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European commercial Arctic whaling reconsidered: archaeological data
Jasinski, M.E. (1997). European commercial Arctic whaling reconsidered: archaeological data, in: De Boe, G. et al. (Ed.) Exchange and trade in Medieval Europe: papers of the 'Medieval Europe Brugge 1997' Conference. I.A.P. Rapporten, 3: pp. 119-129
In: De Boe, G.; Verhaeghe, F. (Ed.) (1997). Exchange and trade in Medieval Europe: papers of the 'Medieval Europe Brugge 1997' Conference. I.A.P. Rapporten, 3. Instituut voor het Archeologisch Patrimonium: Zellik. 202 pp., more
In: I.A.P. Rapporten. Instituut voor het Archeologisch Patrimonium: Asse. ISSN 1372-0007, more

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    VLIZ: Proceedings I [72560]
Document type: Conference paper

Author  Top 
  • Jasinski, M.E.

Abstract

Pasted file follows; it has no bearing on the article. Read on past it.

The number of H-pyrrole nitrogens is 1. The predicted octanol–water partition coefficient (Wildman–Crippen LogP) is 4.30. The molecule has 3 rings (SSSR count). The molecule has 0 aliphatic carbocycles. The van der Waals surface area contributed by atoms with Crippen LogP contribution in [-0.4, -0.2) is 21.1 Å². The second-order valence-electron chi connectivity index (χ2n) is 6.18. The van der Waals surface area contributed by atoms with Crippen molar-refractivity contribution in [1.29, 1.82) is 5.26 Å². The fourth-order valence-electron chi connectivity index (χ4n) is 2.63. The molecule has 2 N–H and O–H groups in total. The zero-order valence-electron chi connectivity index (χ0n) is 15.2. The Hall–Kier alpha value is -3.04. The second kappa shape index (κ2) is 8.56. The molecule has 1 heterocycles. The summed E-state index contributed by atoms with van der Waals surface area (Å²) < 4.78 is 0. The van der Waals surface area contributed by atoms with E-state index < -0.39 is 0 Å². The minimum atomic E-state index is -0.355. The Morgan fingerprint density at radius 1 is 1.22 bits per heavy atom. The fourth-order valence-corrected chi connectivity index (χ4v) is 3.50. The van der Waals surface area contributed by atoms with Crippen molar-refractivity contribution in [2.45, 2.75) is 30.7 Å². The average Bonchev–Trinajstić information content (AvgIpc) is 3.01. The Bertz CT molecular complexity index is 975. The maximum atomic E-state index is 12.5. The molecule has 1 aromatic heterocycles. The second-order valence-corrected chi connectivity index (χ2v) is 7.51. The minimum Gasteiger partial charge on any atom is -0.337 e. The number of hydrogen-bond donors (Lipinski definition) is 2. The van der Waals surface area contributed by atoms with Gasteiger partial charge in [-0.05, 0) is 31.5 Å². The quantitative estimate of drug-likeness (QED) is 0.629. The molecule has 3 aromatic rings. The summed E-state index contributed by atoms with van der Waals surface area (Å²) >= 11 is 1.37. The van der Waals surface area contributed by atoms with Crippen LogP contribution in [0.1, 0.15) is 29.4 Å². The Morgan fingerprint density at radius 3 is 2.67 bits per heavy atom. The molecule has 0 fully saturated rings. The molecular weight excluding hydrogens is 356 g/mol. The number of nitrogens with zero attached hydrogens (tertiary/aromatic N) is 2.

Owing to the general economic and political situation in the early post-medieval period, whale oil became an important article in western European trade. European commercial arctic whaling began in the 16th century in Labrador. It was started by Basque whalers from the Bay of Biscay. From the very beginning of the 17th century, English, Dutch and Danish-Norwegian whalers, instructed by Basque experts, established whaling stations along the coasts of Spitsbergen, Jan Mayen, North Norway and Russia. Up to the 1980 "s, our knowledge of commercial arctic whaling, its structure and development, as well as of the trade in whale oil, was based mainly on written sources. Archaeological investigations carried out during the last two decades- by Canadian, Dutch, Danish, Swedish, Norwegian and Polish archaeologists have revealed new data that partly change this picture. This paper presents the archaeological results and discusses new interpretations.

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